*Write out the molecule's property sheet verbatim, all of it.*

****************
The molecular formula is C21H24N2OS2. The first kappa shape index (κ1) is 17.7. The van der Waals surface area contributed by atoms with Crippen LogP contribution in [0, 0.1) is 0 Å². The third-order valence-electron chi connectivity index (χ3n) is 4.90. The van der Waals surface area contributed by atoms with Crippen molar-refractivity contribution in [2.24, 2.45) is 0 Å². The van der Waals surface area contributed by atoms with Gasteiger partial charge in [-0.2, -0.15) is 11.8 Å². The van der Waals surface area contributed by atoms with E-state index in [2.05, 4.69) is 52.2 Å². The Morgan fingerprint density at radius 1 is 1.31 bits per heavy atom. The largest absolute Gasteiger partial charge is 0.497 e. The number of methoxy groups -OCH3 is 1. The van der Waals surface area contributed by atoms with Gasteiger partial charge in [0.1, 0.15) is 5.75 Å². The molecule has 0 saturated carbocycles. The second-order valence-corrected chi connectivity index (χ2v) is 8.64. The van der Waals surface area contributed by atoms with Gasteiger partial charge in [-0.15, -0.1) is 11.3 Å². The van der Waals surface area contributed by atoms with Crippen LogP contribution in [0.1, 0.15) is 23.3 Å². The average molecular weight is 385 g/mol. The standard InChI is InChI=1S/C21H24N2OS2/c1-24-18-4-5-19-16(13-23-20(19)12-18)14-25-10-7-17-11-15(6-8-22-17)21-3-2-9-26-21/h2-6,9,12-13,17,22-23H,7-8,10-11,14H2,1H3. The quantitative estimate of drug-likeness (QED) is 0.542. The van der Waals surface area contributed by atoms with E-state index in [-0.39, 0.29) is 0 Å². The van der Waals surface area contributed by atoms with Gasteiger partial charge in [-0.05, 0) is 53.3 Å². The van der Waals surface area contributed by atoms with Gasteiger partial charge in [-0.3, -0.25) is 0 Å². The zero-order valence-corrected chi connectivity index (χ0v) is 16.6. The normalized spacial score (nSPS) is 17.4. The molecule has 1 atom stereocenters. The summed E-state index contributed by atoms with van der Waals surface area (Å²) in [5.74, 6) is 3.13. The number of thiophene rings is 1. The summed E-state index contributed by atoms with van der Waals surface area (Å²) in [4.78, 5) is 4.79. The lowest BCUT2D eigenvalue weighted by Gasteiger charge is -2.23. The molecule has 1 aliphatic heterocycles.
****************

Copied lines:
The molecular formula is C21H24N2OS2. The first kappa shape index (κ1) is 17.7. The van der Waals surface area contributed by atoms with Crippen LogP contribution in [0, 0.1) is 0 Å². The third-order valence-electron chi connectivity index (χ3n) is 4.90. The van der Waals surface area contributed by atoms with Crippen molar-refractivity contribution in [2.24, 2.45) is 0 Å². The van der Waals surface area contributed by atoms with Gasteiger partial charge in [-0.2, -0.15) is 11.8 Å². The van der Waals surface area contributed by atoms with E-state index in [2.05, 4.69) is 52.2 Å². The Morgan fingerprint density at radius 1 is 1.31 bits per heavy atom. The largest absolute Gasteiger partial charge is 0.497 e. The number of methoxy groups -OCH3 is 1. The van der Waals surface area contributed by atoms with Gasteiger partial charge in [0.1, 0.15) is 5.75 Å². The molecule has 0 saturated carbocycles. The second-order valence-corrected chi connectivity index (χ2v) is 8.64. The van der Waals surface area contributed by atoms with Gasteiger partial charge in [-0.15, -0.1) is 11.3 Å². The van der Waals surface area contributed by atoms with Crippen LogP contribution in [0.1, 0.15) is 23.3 Å². The average molecular weight is 385 g/mol. The standard InChI is InChI=1S/C21H24N2OS2/c1-24-18-4-5-19-16(13-23-20(19)12-18)14-25-10-7-17-11-15(6-8-22-17)21-3-2-9-26-21/h2-6,9,12-13,17,22-23H,7-8,10-11,14H2,1H3. The quantitative estimate of drug-likeness (QED) is 0.542. The van der Waals surface area contributed by atoms with E-state index in [-0.39, 0.29) is 0 Å². The van der Waals surface area contributed by atoms with Gasteiger partial charge in [-0.05, 0) is 53.3 Å². The van der Waals surface area contributed by atoms with Gasteiger partial charge in [-0.3, -0.25) is 0 Å². The zero-order valence-corrected chi connectivity index (χ0v) is 16.6. The normalized spacial score (nSPS) is 17.4. The molecule has 1 atom stereocenters. The summed E-state index contributed by atoms with van der Waals surface area (Å²) in [5.74, 6) is 3.13. The number of thiophene rings is 1. The summed E-state index contributed by atoms with van der Waals surface area (Å²) in [4.78, 5) is 4.79. The lowest BCUT2D eigenvalue weighted by Gasteiger charge is -2.23. The molecule has 1 aliphatic heterocycles.